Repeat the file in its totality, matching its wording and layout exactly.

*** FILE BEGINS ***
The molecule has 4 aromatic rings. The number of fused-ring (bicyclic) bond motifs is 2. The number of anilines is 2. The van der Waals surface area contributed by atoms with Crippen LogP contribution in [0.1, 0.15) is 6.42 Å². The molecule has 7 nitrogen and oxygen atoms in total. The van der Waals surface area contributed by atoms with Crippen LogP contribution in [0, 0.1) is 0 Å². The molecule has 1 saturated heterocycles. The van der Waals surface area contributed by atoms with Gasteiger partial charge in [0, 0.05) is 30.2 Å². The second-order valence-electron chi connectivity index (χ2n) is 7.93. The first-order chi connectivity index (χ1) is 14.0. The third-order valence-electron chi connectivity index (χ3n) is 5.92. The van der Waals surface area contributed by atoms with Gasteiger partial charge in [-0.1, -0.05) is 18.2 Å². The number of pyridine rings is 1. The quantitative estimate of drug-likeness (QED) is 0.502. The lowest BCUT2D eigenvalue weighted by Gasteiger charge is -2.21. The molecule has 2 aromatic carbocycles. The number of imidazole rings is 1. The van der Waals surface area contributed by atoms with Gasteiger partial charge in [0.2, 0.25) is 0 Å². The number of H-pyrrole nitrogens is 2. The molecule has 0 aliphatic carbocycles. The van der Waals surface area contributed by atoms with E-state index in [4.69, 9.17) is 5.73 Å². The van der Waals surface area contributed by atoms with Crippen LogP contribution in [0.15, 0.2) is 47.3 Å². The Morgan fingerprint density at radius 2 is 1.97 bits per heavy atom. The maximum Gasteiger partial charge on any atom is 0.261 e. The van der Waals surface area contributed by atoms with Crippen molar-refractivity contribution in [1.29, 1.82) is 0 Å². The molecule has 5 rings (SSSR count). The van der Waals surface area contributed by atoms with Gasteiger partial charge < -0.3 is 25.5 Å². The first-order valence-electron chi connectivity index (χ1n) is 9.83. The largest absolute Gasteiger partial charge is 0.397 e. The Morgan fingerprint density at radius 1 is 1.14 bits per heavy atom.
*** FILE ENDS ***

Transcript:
The molecule has 4 aromatic rings. The number of fused-ring (bicyclic) bond motifs is 2. The number of anilines is 2. The van der Waals surface area contributed by atoms with Crippen LogP contribution in [0.1, 0.15) is 6.42 Å². The molecule has 7 nitrogen and oxygen atoms in total. The van der Waals surface area contributed by atoms with Crippen LogP contribution in [0, 0.1) is 0 Å². The molecule has 1 saturated heterocycles. The van der Waals surface area contributed by atoms with Gasteiger partial charge in [0, 0.05) is 30.2 Å². The second-order valence-electron chi connectivity index (χ2n) is 7.93. The first-order chi connectivity index (χ1) is 14.0. The third-order valence-electron chi connectivity index (χ3n) is 5.92. The van der Waals surface area contributed by atoms with Gasteiger partial charge in [-0.1, -0.05) is 18.2 Å². The number of pyridine rings is 1. The quantitative estimate of drug-likeness (QED) is 0.502. The lowest BCUT2D eigenvalue weighted by Gasteiger charge is -2.21. The molecule has 2 aromatic carbocycles. The number of imidazole rings is 1. The van der Waals surface area contributed by atoms with Gasteiger partial charge in [0.2, 0.25) is 0 Å². The number of H-pyrrole nitrogens is 2. The molecule has 0 aliphatic carbocycles. The van der Waals surface area contributed by atoms with E-state index in [4.69, 9.17) is 5.73 Å². The van der Waals surface area contributed by atoms with Crippen LogP contribution in [0.15, 0.2) is 47.3 Å². The Morgan fingerprint density at radius 2 is 1.97 bits per heavy atom. The maximum Gasteiger partial charge on any atom is 0.261 e. The van der Waals surface area contributed by atoms with Crippen molar-refractivity contribution in [1.29, 1.82) is 0 Å². The molecule has 5 rings (SSSR count). The van der Waals surface area contributed by atoms with Gasteiger partial charge < -0.3 is 25.5 Å². The first-order valence-electron chi connectivity index (χ1n) is 9.83. The largest absolute Gasteiger partial charge is 0.397 e. The Morgan fingerprint density at radius 1 is 1.14 bits per heavy atom.